Spring Senses: The Taste of Maple, in a Scone

IMG_6245It’s early spring in the North Country of upstate New York and one thing says spring here, more than mercurial temperature swings and dirty, muddy snow. One thing says spring even more than news of ice fishermen having to be rescued from the melting lake.

Maple. Maple anything and maple everything—that says spring.

In my continuing yearly celebration of all things maple, I offer to you possibly the best recipe for scones you’ll ever try.

It’s also probably the least healthy recipe for scones you’ll ever see but, really, how many scones could you eat in a day?

Really, that many? Me, too!

My recipe comes directly from The New Best Recipe, by the editors of Cook’s Illustrated magazine. This cookbook is a compendium of recipes for popular foods, the kinds of foods for which everyone has a recipe and none of the recipes are the same.

When there are 1000 recipes for chocolate chip cookies, for instance, how do we know which one to use?

I turn to Cook’s Illustrated. The editors comprehensively test these multiple approaches to a given recipe and seek to provide the definitive recipe for such items as pasta with bolognese sauce and macaroni salad and, yes, chocolate chip cookies.

I love this cookbook because, in a very systematic way, it identifies what the cooks were aiming for and then provides details of the different tweaks they made to achieve their goals. This all just really makes my cake bake, literally and figuratively!

The Cook’s Illustrated goal for oatmeal scones was “to pack the chewy nuttiness of oats into a moist and tender breakfast pastry, one that wouldn’t require a firehose to wash down the crumbs” (714). They provide variations for cinnamon raisin oatmeal scones and oatmeal scones with dried cherries and hazelnuts but . . .

It’s spring in the North Country of upstate New York and we’re talking maple here! These scones are tender and amazing, and so very maple.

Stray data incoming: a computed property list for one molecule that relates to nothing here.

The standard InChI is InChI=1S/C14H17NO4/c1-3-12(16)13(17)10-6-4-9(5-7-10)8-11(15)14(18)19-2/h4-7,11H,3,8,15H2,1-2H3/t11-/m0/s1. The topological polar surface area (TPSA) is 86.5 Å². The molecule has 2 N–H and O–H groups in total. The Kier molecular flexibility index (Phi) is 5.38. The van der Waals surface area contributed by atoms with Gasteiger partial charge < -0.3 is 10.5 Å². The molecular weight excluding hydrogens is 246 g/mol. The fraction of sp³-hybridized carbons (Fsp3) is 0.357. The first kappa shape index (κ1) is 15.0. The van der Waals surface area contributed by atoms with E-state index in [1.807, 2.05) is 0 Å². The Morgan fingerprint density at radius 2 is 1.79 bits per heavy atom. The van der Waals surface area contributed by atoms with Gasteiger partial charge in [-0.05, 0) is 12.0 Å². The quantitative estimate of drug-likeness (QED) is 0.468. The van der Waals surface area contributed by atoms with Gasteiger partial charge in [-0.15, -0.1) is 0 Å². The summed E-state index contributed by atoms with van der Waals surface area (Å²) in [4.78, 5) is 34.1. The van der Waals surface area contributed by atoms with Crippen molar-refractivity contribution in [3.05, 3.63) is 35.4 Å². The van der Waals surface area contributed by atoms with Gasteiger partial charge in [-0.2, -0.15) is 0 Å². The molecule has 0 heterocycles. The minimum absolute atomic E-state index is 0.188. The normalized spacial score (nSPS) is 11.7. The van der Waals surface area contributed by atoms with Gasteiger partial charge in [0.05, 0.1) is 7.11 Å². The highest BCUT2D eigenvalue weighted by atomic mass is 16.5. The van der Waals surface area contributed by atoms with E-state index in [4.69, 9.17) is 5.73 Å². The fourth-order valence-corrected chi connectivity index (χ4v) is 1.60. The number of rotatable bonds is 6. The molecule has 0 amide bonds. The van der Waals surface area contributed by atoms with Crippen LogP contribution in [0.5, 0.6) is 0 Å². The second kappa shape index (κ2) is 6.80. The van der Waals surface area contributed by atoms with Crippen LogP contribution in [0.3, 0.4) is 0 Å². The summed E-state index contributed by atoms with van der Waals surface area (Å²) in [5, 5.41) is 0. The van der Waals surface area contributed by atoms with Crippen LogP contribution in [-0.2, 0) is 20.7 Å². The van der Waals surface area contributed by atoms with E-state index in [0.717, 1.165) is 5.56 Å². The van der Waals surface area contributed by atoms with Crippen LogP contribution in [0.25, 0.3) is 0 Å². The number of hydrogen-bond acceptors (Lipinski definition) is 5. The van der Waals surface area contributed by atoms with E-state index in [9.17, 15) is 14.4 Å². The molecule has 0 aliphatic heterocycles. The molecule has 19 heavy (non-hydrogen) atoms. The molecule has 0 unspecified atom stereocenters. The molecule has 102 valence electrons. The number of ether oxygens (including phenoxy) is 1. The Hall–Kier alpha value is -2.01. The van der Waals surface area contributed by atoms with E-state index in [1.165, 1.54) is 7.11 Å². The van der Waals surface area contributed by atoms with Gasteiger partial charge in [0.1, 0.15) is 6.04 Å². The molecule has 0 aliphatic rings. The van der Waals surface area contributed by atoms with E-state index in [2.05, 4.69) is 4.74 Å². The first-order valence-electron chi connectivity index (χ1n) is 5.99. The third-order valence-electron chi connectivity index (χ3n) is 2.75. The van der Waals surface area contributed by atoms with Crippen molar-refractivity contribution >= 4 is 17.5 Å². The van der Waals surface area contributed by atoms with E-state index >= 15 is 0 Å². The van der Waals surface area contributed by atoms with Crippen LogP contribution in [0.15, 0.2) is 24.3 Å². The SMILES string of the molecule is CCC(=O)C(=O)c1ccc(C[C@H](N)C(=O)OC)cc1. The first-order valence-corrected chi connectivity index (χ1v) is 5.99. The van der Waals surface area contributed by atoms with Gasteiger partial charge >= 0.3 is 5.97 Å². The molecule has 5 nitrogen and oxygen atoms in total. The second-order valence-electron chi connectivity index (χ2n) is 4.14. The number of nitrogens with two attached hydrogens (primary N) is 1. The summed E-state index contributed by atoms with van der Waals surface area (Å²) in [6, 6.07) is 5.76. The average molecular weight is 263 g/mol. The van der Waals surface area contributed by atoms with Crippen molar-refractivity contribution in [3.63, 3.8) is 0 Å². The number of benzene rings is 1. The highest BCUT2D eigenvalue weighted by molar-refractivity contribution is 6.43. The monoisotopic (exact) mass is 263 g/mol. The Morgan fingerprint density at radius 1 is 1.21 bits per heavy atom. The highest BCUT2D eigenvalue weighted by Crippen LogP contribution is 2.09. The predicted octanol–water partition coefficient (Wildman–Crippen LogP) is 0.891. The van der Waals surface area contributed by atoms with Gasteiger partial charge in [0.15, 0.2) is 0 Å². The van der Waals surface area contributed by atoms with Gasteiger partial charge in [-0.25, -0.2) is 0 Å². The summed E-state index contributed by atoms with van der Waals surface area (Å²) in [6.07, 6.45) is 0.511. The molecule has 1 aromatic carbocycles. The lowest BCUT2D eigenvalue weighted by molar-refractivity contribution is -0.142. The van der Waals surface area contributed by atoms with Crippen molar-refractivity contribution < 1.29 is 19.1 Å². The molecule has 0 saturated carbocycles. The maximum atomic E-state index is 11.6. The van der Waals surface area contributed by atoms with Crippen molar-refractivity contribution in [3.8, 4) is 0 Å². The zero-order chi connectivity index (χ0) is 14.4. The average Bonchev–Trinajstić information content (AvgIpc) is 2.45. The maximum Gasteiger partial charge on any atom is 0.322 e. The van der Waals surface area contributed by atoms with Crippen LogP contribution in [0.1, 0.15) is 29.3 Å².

Glazed Maple-Pecan Oatmeal Scones

from The New Best Recipe

Ingredients

1 ½ cups rolled oats (4 ½ ounces) or quick oats

½ cup chopped pecans

¼ cup whole milk

¼ cup heavy cream

¼ cup maple syrup

1 large egg

1 ½ cups unbleached all-purpose flour (7 ½ ounces) (such as Gold Medal or Pillsbury)

2 teaspoons baking powder

½ teaspoon table salt

10 tablespoons unsalted butter, cold, cut into ½” cubes

For glaze

3 tablespoons maple syrup

½ cup confectioner’s sugar

Instructions

  1. Adjust oven rack to middle position; heat oven to 375 degrees and line two baking sheets with parchment paper. Spread oats and pecans evenly on one baking sheet and toast in oven until fragrant and lightly browned, 7 to 9 minutes; cool on wire rack. Increase oven temperature to 450 degrees. When oats are cooled, measure out and reserve 2 tablespoons for dusting the work surface.
  1. Whisk milk, cream, 1/4 cup maple syrup, and egg in medium bowl until incorporated; remove and reserve 1 tablespoon to small bowl to brush scones.
  1. Pulse flour, baking powder, and salt in food processor until combined, about four 1-second pulses. Scatter cold butter evenly over dry ingredients and pulse until mixture resembles coarse cornmeal, twelve to fourteen 1-second pulses. Transfer mixture to medium bowl and stir in cooled oats. Using rubber spatula, fold in liquid ingredients until large clumps form. Continue mixing by hand until a mass forms.
  1. Dust work surface with half of reserved oats and flour (if needed), turn dough out onto work surface, and dust top with remaining oats. Gently pat into 7-inch circle about 1 inch thick.  Cut dough into 8 wedges and set on parchment-lined baking sheet, about 2 inches apart. Brush surfaces with reserved egg mixture and sprinkle with 1 tablespoon sugar. Bake until golden brown, 12 to 14 minutes; cool scones on baking sheet on wire rack 5 minutes, then remove scones to cooling rack and cool to room temperature, about 30 minutes.
  1. When scones are cooled, whisk maple syrup and confectioner’s sugar until combined; drizzle glaze over scones.

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